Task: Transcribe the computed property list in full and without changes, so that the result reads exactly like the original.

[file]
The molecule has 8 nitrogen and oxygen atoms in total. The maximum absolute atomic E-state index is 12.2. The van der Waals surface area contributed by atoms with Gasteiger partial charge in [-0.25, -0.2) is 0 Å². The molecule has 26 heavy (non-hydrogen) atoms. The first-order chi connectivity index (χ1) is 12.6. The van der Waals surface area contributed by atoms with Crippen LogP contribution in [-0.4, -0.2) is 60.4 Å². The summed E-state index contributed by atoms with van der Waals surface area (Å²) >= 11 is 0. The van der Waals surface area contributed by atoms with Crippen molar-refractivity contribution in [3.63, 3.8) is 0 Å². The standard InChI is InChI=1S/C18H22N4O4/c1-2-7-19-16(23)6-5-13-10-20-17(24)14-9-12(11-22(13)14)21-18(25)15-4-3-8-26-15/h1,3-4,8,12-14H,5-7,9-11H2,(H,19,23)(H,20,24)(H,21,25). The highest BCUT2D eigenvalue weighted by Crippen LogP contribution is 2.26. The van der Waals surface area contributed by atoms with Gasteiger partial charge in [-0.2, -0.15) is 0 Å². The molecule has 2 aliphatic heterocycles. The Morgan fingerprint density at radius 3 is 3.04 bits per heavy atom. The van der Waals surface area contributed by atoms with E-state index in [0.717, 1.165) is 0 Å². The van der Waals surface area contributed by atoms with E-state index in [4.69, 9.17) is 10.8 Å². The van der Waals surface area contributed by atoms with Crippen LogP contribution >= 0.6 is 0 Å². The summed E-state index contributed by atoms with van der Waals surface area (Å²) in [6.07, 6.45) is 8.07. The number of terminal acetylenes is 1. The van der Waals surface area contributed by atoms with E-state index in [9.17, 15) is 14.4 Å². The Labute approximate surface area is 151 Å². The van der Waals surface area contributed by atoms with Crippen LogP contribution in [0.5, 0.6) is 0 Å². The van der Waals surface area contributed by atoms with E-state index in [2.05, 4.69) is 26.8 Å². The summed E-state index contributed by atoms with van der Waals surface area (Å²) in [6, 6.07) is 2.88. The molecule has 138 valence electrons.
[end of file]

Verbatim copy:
The molecule has 8 nitrogen and oxygen atoms in total. The maximum absolute atomic E-state index is 12.2. The van der Waals surface area contributed by atoms with Gasteiger partial charge in [-0.25, -0.2) is 0 Å². The molecule has 26 heavy (non-hydrogen) atoms. The first-order chi connectivity index (χ1) is 12.6. The van der Waals surface area contributed by atoms with Crippen LogP contribution in [-0.4, -0.2) is 60.4 Å². The summed E-state index contributed by atoms with van der Waals surface area (Å²) >= 11 is 0. The van der Waals surface area contributed by atoms with Crippen molar-refractivity contribution in [3.63, 3.8) is 0 Å². The standard InChI is InChI=1S/C18H22N4O4/c1-2-7-19-16(23)6-5-13-10-20-17(24)14-9-12(11-22(13)14)21-18(25)15-4-3-8-26-15/h1,3-4,8,12-14H,5-7,9-11H2,(H,19,23)(H,20,24)(H,21,25). The highest BCUT2D eigenvalue weighted by Crippen LogP contribution is 2.26. The van der Waals surface area contributed by atoms with Gasteiger partial charge in [-0.2, -0.15) is 0 Å². The molecule has 2 aliphatic heterocycles. The Morgan fingerprint density at radius 3 is 3.04 bits per heavy atom. The van der Waals surface area contributed by atoms with E-state index in [0.717, 1.165) is 0 Å². The van der Waals surface area contributed by atoms with E-state index in [4.69, 9.17) is 10.8 Å². The van der Waals surface area contributed by atoms with Crippen LogP contribution >= 0.6 is 0 Å². The summed E-state index contributed by atoms with van der Waals surface area (Å²) in [6.07, 6.45) is 8.07. The number of terminal acetylenes is 1. The van der Waals surface area contributed by atoms with E-state index in [9.17, 15) is 14.4 Å². The Labute approximate surface area is 151 Å². The van der Waals surface area contributed by atoms with Crippen LogP contribution in [0.5, 0.6) is 0 Å². The van der Waals surface area contributed by atoms with E-state index in [2.05, 4.69) is 26.8 Å². The summed E-state index contributed by atoms with van der Waals surface area (Å²) in [6, 6.07) is 2.88. The molecule has 138 valence electrons.